Invasive Species Compendium

Detailed coverage of invasive species threatening livelihoods and the environment worldwide

Abstract

What can morphology tell us about ecology of four invasive goby species?

Abstract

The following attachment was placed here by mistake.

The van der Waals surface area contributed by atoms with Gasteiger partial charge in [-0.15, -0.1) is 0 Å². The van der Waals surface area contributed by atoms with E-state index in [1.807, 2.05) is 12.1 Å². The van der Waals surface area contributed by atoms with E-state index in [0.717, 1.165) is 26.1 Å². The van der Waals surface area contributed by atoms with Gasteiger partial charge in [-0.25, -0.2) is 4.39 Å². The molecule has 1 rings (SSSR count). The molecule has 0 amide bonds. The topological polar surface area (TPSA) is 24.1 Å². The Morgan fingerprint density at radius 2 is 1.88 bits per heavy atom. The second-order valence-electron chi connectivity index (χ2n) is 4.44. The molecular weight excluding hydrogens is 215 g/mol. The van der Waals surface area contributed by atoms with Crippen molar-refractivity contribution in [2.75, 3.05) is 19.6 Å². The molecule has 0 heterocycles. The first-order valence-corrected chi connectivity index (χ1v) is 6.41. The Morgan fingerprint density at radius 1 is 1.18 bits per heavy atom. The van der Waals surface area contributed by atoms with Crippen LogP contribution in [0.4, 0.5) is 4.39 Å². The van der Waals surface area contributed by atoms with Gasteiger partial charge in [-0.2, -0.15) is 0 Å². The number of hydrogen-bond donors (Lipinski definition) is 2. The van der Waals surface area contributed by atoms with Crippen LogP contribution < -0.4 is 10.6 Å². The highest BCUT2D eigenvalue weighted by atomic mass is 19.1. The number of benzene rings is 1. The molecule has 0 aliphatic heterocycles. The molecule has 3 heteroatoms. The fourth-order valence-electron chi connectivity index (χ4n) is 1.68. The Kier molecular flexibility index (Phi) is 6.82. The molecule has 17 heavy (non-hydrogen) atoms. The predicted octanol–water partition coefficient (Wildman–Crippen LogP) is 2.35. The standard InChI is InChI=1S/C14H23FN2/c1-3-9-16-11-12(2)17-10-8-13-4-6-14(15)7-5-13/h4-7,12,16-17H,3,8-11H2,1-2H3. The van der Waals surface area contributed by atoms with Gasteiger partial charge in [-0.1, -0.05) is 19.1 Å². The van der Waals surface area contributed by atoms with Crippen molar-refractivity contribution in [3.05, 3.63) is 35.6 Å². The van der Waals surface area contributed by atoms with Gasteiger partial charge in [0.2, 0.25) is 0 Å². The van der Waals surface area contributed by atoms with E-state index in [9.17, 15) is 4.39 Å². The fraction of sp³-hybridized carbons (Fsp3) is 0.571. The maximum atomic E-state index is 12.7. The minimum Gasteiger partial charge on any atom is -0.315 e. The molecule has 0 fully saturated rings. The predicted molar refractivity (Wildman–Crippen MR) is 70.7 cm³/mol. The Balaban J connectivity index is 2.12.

This study presents a detailed comparative analysis of external morphology of four of the most invasive goby species in Europe (round goby Neogobius melanostomus, bighead goby Ponticola kessleri, monkey goby Neogobius fluviatilis and racer goby Ponticola gymnotrachelus) and interprets some ecological requirements of these species based on their morphological attributes. The results are evaluated within an ontogenetic context, and the morphological differences between the species are discussed in terms of the question: can special external shape adaptations help to assess the invasive potential of each species? The morphometric analyses demonstrate important differences between the four invasive gobies. Neogobius melanostomus appears to have the least specialized external morphology that may favour its invasive success: little specialization to habitat or diet means reduced restraints on overall ecological requirements. The other three species were found to possess some morphological specializations (P. kessleri to large prey, N. fluviatilis to sandy habitats and P. gymnotrachelus to macrophytes), but none of these gobies have managed to colonize such large areas or to reach such overall abundances as N. melanostomus.